Hal Quinn, Freelance Writer, Vancouver: I detest jingoism and the moronic flag waving and chanting that goes with it, especially at sporting events (one of many, but not the leading reason for my abhorrence of the Olympics). The Solheim Cup imbroglio is merely a symptom of how misguided sport has become (War on the Shore, anyone?). He has articulated it a few times, most recently in the October edition of Golf Digest, and I couldn’t agree more. Larry David is talking about the Ryder Cup, but it applies to the Solheim too. David: “If it’s against one country, fine. If it’s against China or Russia, fine. But you’re telling me our arch enemy is Europe? They’re our NATO allies!” The players and captains — and support staff — were caught up in the artificially conjured ‘US versus Them’ mania that now sadly defines these Cups. Without the phoney gravitas, no problem. But Julie Inkster’s vulgar urging of her team to “walk on them, stomp on them, and give them all we’ve got” puts all of her barbs aimed at the Euros about sportsmanship and “respect for the game” in the trash bin where they belong, comments as disingenuous as the ritual LPGA Tour fake hug and back tap after each round. No one in the world of golf — except, perhaps, for the suddenly fatuous and brain dead Laura Davies — would think for a moment that Inkster, roles reversed, would not have done exactly what Pettersen did, but probably with a fist pump.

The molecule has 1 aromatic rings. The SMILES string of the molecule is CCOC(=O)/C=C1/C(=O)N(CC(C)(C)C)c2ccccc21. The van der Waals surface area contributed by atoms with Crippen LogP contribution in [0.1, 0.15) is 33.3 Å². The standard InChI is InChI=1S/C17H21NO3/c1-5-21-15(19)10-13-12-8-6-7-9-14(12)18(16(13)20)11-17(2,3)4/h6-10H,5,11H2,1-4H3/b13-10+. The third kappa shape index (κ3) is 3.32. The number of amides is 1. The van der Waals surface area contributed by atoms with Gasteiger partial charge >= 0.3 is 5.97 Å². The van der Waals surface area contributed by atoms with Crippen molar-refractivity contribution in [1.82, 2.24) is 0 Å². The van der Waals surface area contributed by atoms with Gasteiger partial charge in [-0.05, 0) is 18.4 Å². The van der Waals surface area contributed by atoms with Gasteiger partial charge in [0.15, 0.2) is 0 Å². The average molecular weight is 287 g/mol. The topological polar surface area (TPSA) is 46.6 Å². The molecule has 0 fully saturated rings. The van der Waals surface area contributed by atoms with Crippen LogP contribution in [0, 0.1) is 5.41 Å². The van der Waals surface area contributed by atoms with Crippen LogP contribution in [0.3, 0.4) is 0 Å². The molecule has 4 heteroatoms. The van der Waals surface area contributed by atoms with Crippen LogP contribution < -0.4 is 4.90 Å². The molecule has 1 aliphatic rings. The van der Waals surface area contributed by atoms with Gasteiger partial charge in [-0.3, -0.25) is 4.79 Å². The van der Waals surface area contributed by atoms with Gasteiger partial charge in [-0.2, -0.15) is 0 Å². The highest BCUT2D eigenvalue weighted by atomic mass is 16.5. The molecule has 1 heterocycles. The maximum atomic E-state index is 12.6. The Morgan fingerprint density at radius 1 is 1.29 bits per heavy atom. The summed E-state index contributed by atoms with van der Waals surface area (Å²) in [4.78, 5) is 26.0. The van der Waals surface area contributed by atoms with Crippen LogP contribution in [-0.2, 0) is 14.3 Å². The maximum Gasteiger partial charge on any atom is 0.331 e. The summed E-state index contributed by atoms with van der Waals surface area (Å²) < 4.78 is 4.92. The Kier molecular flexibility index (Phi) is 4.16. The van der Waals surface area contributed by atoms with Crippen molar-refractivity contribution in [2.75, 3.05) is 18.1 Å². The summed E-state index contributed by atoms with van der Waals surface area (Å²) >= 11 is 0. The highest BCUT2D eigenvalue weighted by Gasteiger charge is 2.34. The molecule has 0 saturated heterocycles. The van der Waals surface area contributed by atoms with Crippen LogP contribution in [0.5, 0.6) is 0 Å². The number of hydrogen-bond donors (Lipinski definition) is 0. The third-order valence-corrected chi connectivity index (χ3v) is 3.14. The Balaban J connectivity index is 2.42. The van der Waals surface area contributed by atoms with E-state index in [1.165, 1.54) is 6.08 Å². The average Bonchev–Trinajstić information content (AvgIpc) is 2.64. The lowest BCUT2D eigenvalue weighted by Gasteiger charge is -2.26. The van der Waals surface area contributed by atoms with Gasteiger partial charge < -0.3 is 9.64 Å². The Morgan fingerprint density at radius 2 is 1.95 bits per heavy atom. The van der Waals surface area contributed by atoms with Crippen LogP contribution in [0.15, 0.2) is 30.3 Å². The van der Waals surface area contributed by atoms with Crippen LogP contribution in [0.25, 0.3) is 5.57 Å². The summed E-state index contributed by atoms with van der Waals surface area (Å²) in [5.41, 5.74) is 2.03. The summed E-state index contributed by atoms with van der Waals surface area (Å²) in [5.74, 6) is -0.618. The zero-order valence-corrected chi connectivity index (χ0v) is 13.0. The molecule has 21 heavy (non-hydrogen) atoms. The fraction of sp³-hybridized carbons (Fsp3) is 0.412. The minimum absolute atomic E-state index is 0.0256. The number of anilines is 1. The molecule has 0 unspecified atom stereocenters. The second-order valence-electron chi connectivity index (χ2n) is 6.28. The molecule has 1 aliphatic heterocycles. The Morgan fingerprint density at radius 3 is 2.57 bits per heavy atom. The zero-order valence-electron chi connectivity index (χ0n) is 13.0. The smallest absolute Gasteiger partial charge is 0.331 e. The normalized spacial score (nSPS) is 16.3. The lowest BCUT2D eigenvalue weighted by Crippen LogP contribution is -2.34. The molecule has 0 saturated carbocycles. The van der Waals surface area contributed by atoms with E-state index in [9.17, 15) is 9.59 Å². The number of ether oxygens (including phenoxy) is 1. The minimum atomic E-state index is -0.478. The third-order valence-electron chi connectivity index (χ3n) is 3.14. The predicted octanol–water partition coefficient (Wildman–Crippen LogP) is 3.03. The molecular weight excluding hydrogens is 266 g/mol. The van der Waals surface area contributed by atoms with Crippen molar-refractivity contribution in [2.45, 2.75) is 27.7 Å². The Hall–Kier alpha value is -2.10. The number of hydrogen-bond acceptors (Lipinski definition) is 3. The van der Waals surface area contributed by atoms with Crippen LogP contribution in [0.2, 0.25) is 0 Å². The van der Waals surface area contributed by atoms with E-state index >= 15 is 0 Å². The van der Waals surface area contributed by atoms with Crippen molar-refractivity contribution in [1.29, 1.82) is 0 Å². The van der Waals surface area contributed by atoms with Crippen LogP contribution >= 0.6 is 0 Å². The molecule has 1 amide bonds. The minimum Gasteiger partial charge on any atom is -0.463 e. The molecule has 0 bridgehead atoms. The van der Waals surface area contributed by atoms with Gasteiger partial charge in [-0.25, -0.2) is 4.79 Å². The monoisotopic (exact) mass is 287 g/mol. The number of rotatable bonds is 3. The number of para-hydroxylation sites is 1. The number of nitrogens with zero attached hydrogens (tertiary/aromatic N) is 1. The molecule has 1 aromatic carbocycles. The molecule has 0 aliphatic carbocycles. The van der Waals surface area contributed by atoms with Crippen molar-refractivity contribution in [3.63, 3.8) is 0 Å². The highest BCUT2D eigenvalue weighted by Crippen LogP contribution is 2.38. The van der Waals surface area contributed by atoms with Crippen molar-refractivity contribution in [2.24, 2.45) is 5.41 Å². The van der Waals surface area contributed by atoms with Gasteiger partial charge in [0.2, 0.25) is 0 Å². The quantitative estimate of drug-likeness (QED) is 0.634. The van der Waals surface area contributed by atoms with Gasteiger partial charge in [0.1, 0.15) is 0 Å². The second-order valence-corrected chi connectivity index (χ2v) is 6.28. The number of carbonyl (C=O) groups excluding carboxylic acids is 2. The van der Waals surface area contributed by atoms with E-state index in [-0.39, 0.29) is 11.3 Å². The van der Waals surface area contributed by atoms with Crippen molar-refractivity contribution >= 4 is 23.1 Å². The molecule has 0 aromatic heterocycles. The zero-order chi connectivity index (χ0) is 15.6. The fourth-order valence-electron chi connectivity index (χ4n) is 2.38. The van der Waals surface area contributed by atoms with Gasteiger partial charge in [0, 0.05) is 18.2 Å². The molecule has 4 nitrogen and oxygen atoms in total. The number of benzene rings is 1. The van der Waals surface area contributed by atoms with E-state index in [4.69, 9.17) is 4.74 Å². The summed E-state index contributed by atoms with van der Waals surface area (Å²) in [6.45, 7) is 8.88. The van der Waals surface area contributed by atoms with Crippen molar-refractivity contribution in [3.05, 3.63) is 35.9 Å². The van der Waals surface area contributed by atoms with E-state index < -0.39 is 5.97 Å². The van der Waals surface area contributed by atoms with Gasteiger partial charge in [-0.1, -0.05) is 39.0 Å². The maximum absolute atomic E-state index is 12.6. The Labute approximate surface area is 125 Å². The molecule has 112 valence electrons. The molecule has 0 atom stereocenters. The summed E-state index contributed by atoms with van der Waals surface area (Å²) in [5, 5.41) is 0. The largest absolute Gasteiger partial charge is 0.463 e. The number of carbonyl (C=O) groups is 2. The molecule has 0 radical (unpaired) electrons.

Jason Day has vaulted himself to World No. 1 with another playoff victory. That makes four wins in the last six starts – a feat managed by only three other golfers (Greg Norman, Vijay Singh and Tiger Woods). A couple of weeks back we asked if Day might be in the conversation for Player of the Year. Is he there now or would a win this week in Atlanta be good enough to overtake Jordan Spieth?